I have an APC H15 power conditioner handling my equipment which, granted, isn't much, but is more than what you're running, and I have no voltage dips or problems whatsoever on a 15a circuit. The LCD display on the H15 shows I have a pretty near constant voltage in and out, with only slight variation, even when everything is working hard.
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post #728 of 4766 Old 01-06-2011, 06:15 PM
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ED A7-450 vs the Captivator is an interesting comparison. The ED has the size advantage vs the Captivator's power advantage. The Captivator probably has a higher sensitivity driver and probably a bigger motor. Xmax? Who knows, probably the Captivator has the edge too. Overall, my guess is that the Captivator should have the edge in output, probably closer to ED A7-900 sub.
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post #729 of 4766 Old 01-06-2011, 06:17 PM
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Quote:
Originally Posted by vitaminbass View Post

Current capacity is one thing, voltage sag and starving an amp is another.
I'd be curious to see what your voltage sags to under big hits. 15 amp circuit usually means 14 gage wire. This is not bad if it's a short run, but less than optimal if it's a longer run to your outlets. With a digital volt meter the only way you'll see the voltage sag is if you run something like a test tone at high volume.

Sometimes this is a difference between functional and optimal.

If I were wiring up outlets for a home theater, I would run 12 gage (or heavier) wire, even if I only needed 15 amps.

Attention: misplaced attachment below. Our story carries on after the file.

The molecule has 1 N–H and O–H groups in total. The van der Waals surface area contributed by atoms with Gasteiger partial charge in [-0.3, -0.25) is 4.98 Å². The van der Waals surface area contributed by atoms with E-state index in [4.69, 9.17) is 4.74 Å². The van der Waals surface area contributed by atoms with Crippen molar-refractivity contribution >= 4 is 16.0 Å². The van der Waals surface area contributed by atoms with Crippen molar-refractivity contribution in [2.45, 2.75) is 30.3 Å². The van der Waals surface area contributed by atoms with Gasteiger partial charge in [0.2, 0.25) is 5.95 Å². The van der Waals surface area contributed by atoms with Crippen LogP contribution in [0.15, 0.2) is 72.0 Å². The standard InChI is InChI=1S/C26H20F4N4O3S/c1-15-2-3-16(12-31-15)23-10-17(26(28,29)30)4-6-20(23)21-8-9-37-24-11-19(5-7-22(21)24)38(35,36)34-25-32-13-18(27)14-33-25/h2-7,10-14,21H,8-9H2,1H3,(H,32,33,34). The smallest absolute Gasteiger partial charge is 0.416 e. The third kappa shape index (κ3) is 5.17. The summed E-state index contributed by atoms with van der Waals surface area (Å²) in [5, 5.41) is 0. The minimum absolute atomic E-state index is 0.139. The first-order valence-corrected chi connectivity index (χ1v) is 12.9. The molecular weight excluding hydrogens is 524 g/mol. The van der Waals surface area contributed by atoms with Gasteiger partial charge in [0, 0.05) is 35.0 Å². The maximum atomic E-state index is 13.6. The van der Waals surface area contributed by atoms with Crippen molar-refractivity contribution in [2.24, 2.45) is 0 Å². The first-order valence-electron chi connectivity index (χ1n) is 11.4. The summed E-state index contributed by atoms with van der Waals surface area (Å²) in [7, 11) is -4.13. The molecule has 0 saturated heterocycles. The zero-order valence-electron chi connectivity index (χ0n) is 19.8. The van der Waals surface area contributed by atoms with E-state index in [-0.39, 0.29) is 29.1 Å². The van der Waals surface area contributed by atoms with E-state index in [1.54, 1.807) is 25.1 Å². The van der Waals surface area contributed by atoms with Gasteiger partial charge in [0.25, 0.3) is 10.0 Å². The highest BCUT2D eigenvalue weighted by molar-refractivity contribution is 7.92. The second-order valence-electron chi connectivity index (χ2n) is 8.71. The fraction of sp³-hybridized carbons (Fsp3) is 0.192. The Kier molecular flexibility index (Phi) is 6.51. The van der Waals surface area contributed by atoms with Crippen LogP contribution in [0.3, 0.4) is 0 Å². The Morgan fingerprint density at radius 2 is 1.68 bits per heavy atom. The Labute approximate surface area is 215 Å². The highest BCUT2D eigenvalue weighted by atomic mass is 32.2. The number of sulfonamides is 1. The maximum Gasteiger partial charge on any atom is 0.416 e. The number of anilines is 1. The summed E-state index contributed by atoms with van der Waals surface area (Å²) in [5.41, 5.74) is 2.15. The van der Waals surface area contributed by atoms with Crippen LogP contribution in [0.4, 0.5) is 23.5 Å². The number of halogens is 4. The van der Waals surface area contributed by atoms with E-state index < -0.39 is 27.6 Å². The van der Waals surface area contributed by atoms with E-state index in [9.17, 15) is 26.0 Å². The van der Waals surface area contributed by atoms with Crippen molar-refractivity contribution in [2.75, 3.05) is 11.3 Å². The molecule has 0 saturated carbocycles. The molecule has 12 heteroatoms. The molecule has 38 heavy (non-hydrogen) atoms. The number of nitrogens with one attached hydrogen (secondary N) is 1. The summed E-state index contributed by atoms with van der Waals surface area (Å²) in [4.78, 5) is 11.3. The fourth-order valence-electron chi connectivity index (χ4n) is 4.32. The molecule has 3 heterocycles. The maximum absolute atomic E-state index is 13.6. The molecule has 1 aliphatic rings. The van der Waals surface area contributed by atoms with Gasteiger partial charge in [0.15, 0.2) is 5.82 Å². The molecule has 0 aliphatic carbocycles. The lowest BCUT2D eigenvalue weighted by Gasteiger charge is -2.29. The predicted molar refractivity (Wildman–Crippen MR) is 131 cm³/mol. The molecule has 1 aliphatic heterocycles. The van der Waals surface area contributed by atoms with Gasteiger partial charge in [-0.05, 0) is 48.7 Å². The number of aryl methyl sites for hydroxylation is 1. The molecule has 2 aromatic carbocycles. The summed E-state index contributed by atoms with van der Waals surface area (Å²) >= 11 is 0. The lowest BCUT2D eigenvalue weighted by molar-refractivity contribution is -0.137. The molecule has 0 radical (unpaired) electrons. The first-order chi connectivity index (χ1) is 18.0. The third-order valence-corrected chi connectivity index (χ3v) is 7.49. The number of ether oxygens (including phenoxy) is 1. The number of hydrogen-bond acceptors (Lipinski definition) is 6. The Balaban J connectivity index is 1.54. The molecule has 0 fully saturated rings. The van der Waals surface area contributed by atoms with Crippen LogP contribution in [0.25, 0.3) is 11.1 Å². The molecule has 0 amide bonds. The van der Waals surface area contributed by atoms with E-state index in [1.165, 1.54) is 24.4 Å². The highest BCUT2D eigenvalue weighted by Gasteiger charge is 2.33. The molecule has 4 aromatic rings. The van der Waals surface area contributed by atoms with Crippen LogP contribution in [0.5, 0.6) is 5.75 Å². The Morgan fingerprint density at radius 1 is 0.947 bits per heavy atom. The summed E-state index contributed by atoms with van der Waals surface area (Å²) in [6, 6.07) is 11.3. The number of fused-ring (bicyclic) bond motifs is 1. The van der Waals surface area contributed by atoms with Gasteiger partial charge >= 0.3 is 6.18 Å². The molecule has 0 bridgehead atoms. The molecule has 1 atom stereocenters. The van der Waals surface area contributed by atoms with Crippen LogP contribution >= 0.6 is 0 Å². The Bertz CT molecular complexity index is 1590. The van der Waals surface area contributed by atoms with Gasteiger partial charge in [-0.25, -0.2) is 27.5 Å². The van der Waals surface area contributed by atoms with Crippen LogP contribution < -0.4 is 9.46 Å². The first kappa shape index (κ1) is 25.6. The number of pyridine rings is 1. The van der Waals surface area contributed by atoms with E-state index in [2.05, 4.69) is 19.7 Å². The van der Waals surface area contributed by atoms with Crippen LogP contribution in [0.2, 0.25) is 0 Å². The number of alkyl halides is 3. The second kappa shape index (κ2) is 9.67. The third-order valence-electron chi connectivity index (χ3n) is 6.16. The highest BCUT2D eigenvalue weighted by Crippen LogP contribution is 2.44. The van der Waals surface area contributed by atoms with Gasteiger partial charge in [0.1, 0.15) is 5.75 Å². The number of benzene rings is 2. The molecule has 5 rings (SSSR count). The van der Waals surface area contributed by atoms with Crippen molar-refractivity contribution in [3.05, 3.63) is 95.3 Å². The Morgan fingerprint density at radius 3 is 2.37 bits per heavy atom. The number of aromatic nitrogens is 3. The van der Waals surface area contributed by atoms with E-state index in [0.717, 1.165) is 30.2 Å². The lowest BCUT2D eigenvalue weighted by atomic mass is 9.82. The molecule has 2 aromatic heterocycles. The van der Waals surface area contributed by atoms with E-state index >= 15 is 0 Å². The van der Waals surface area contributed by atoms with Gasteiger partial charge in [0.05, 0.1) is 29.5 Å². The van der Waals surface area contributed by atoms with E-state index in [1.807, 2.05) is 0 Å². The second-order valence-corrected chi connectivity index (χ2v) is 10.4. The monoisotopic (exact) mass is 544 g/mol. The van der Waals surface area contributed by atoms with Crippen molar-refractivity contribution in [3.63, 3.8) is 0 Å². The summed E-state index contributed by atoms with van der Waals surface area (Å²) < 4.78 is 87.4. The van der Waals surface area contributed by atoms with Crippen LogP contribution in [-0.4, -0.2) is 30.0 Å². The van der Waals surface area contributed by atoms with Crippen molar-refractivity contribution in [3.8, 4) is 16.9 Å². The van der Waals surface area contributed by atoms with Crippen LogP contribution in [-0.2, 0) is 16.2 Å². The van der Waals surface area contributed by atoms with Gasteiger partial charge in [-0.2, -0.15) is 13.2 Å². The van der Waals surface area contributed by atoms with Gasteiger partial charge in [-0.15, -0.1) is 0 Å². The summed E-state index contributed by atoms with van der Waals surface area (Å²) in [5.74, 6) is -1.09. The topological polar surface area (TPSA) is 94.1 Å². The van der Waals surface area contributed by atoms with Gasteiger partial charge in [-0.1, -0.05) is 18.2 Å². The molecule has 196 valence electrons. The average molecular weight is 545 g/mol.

My Rythmic 15 will dim the lights and sag the voltage down on a 15 amp/14 gage circuit (no other subs or amps running on that circuit).

I have a Mackie M1200 pro amp [1200w into 4ohms driving a sealed Tumult] 7 Parasound mono amps 5 of them see a 4 ohm loads a 56" DLP tv and the usual source devices, plus an SVS PB12/2. I've never seen any light fluctuations on the single 15amp line, I have CFL bulbs on all of my lights though. Having said that all my gear hooked up through 3 APC UPS units that provide automatic voltage regulations, and during loud passages on movies I see them regulating more often then not, so I assume there is voltage sags alright. I'm interested to get the Cap passive version and probably get one of those digital amps from Crest or behringer to drive it, since a large Class A/B might indeed would trip my breaker.

sent via Morse code...........

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post #730 of 4766 Old 01-06-2011, 06:40 PM
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Quote:
Originally Posted by nube View Post

I'm no electrician, but I'd suspect there's something wrong with your wiring if your subwoofer dims the lights but you think the circuit has no other loads on it. Small wattage (like the largest amp offered by Rhythmic's 600W) should barely be a blip on a 15a circuit's radar, especially considering HT and music is a smaller, dynamic load, not a constant one. That 600W is really almost never pushing more than 300W for more than a couple seconds, if that.

I have an APC H15 power conditioner handling my equipment which, granted, isn't much, but is more than what you're running, and I have no voltage dips or problems whatsoever on a 15a circuit. The LCD display on the H15 shows I have a pretty near constant voltage in and out, with only slight variation, even when everything is working hard.

I doubt it's the wiring, considering I've tried the same test in two houses (both of them fairly new with legit wiring). My EP2500 will do the same thing when pushed. When you hit a quick transient and the main power supply caps are drained, it grabs some power. Keep in mind most digital devices/readouts will not catch a quick dip in voltage, since they only refresh every second or two.